Our classical commentators have delved into this reason, but we shall focus on one central point and an additional point which branches off the central point –
One, why was Moshe and Aharon’s punishment specifically being denied entry into Eretz Yisrael? This seems too severe a punishment for two great tzadikim who devoted their lives to bring Am Yisrael (the Nation of Israel) from the impurity of Egypt to the Land desired by our Fathers.
Two, the secondary question concerns the wording of the posuk: “You shall not bring this assembly to the Land which I have given them.” God told Moshe that he and Aharon would not bring Israel into the Land. The question which begs asking is: if the punishment is barring Moshe and Aharon from entering Eretz Yisrael, why was it not worded “You shall not enter the Land?”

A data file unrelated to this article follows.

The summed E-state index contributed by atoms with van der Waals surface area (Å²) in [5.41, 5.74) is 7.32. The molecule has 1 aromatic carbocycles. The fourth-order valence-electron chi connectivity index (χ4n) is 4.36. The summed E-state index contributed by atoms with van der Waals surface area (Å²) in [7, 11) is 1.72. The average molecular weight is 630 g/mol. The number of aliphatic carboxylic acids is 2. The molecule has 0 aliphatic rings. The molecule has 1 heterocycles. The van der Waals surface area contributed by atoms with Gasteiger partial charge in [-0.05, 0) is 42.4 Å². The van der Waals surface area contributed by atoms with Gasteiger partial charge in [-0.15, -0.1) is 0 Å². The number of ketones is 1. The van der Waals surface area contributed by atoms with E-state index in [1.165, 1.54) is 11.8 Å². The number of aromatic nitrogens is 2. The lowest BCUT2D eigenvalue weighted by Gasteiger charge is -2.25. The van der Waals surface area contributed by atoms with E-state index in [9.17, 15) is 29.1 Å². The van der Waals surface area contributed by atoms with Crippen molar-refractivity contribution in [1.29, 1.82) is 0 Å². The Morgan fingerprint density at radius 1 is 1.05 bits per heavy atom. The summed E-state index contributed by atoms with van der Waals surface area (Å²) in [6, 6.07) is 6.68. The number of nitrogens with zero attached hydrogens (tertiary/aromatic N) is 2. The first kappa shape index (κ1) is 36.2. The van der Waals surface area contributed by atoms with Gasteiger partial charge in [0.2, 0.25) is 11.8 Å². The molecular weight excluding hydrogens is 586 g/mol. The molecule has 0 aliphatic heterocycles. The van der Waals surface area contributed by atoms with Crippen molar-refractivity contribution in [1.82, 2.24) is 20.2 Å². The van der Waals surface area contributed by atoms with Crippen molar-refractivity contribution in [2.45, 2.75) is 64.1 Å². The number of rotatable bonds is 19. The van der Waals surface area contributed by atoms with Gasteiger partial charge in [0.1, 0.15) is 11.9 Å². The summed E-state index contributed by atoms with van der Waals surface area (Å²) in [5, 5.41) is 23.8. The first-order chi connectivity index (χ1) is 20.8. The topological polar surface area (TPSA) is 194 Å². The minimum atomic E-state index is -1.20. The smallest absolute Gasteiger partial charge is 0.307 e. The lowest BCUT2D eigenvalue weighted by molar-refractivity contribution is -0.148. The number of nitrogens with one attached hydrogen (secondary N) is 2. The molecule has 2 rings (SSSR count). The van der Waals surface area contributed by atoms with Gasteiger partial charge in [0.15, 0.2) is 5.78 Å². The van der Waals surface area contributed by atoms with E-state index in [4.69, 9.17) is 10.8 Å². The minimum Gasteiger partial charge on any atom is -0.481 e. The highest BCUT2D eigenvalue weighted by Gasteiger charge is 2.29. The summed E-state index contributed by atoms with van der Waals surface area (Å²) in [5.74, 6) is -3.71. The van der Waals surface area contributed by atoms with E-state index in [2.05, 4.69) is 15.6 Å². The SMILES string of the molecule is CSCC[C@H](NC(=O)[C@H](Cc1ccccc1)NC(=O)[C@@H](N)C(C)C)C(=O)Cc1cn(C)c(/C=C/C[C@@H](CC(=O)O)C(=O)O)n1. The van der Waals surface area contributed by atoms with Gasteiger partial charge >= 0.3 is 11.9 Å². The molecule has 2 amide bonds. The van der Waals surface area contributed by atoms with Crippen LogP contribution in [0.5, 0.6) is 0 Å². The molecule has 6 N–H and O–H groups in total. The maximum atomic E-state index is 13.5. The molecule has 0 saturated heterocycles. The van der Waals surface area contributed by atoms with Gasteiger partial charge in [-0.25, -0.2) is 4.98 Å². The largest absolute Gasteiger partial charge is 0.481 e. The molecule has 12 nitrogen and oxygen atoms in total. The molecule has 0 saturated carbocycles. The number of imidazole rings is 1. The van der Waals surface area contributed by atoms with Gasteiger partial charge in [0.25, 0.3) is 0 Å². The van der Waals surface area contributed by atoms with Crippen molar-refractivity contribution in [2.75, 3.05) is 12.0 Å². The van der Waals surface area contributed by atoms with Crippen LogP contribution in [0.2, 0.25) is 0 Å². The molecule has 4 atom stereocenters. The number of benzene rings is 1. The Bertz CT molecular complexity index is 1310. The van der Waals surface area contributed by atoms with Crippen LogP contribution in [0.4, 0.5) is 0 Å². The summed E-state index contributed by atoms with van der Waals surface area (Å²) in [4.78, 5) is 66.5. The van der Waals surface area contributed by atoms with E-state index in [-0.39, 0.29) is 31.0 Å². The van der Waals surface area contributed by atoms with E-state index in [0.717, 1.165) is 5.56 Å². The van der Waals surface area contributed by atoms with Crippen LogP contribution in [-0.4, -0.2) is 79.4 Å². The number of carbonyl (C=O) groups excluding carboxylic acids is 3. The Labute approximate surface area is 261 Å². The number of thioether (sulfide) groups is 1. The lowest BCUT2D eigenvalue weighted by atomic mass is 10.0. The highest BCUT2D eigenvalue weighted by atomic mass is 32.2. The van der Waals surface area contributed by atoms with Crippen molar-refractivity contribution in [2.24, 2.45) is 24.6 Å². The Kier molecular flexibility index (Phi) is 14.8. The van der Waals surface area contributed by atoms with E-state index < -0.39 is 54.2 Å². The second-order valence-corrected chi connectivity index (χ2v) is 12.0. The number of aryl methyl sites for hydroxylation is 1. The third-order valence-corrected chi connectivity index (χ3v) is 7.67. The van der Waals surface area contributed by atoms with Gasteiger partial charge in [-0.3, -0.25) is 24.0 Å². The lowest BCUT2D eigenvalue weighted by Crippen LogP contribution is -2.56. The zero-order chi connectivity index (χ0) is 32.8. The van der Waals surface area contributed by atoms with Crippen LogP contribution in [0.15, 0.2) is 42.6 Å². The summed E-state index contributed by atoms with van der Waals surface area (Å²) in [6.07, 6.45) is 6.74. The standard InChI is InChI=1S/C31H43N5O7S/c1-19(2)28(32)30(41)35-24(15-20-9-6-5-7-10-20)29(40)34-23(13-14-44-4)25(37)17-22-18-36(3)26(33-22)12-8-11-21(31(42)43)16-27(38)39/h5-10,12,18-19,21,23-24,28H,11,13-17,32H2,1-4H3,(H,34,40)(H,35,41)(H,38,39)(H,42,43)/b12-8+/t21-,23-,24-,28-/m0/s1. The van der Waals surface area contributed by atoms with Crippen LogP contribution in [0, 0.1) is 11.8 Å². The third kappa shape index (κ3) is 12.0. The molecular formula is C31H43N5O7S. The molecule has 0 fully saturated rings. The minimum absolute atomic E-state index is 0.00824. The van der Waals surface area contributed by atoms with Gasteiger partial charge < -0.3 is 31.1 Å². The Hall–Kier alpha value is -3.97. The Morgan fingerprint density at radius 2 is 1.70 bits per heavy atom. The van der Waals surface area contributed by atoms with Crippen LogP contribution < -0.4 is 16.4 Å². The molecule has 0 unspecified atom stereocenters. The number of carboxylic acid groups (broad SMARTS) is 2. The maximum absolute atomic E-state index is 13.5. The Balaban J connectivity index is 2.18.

Rambam’s Explanation of Moshe Rabbeinu’s Sin
In his introduction to Avot, Rambam analyzes the depth of the sin of Moshe, the great leader of Am Yisrael. Rambam first deals with the proper way to rectify one’s qualities (tikkun hamidot), asserting that the starting point is following the golden mean, the middle path. Based upon this fundamental concept, Rambam explains Moshe’s sin: